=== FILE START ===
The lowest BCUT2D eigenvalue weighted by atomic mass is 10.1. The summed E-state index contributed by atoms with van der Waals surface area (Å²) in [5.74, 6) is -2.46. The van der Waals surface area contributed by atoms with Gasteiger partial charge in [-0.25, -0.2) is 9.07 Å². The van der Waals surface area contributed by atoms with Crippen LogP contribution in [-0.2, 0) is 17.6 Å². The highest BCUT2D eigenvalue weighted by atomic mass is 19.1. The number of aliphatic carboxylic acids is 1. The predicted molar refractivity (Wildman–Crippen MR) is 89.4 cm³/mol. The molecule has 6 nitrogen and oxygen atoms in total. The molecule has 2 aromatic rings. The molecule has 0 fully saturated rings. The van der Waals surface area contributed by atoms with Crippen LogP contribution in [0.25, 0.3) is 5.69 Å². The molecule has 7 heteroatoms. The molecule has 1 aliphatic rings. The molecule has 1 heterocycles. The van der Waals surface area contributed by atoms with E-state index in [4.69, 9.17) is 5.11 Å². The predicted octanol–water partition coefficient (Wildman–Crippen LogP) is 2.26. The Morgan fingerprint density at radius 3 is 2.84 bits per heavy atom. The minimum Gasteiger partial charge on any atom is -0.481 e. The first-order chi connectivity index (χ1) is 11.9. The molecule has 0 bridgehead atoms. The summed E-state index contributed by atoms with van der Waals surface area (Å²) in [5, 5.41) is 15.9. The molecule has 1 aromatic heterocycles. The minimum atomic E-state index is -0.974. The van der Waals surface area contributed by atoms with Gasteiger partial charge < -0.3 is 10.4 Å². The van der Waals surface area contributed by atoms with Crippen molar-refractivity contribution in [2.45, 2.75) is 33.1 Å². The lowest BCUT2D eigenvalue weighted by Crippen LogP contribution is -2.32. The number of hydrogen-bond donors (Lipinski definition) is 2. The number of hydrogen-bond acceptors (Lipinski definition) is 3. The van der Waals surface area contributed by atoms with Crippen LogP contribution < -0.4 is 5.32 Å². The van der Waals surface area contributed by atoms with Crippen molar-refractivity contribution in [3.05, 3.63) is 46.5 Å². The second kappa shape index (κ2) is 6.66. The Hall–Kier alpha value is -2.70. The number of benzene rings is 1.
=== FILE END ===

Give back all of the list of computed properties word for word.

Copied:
The lowest BCUT2D eigenvalue weighted by atomic mass is 10.1. The summed E-state index contributed by atoms with van der Waals surface area (Å²) in [5.74, 6) is -2.46. The van der Waals surface area contributed by atoms with Gasteiger partial charge in [-0.25, -0.2) is 9.07 Å². The van der Waals surface area contributed by atoms with Crippen LogP contribution in [-0.2, 0) is 17.6 Å². The highest BCUT2D eigenvalue weighted by atomic mass is 19.1. The number of aliphatic carboxylic acids is 1. The predicted molar refractivity (Wildman–Crippen MR) is 89.4 cm³/mol. The molecule has 6 nitrogen and oxygen atoms in total. The molecule has 2 aromatic rings. The molecule has 0 fully saturated rings. The van der Waals surface area contributed by atoms with Crippen LogP contribution in [0.25, 0.3) is 5.69 Å². The molecule has 7 heteroatoms. The molecule has 1 aliphatic rings. The molecule has 1 heterocycles. The van der Waals surface area contributed by atoms with E-state index in [4.69, 9.17) is 5.11 Å². The predicted octanol–water partition coefficient (Wildman–Crippen LogP) is 2.26. The Morgan fingerprint density at radius 3 is 2.84 bits per heavy atom. The minimum Gasteiger partial charge on any atom is -0.481 e. The first-order chi connectivity index (χ1) is 11.9. The molecule has 0 bridgehead atoms. The summed E-state index contributed by atoms with van der Waals surface area (Å²) in [5, 5.41) is 15.9. The molecule has 1 aromatic heterocycles. The minimum atomic E-state index is -0.974. The van der Waals surface area contributed by atoms with Gasteiger partial charge < -0.3 is 10.4 Å². The van der Waals surface area contributed by atoms with Crippen molar-refractivity contribution in [2.45, 2.75) is 33.1 Å². The lowest BCUT2D eigenvalue weighted by Crippen LogP contribution is -2.32. The number of hydrogen-bond donors (Lipinski definition) is 2. The number of hydrogen-bond acceptors (Lipinski definition) is 3. The van der Waals surface area contributed by atoms with Crippen LogP contribution < -0.4 is 5.32 Å². The van der Waals surface area contributed by atoms with Crippen molar-refractivity contribution in [3.05, 3.63) is 46.5 Å². The second kappa shape index (κ2) is 6.66. The Hall–Kier alpha value is -2.70. The number of benzene rings is 1.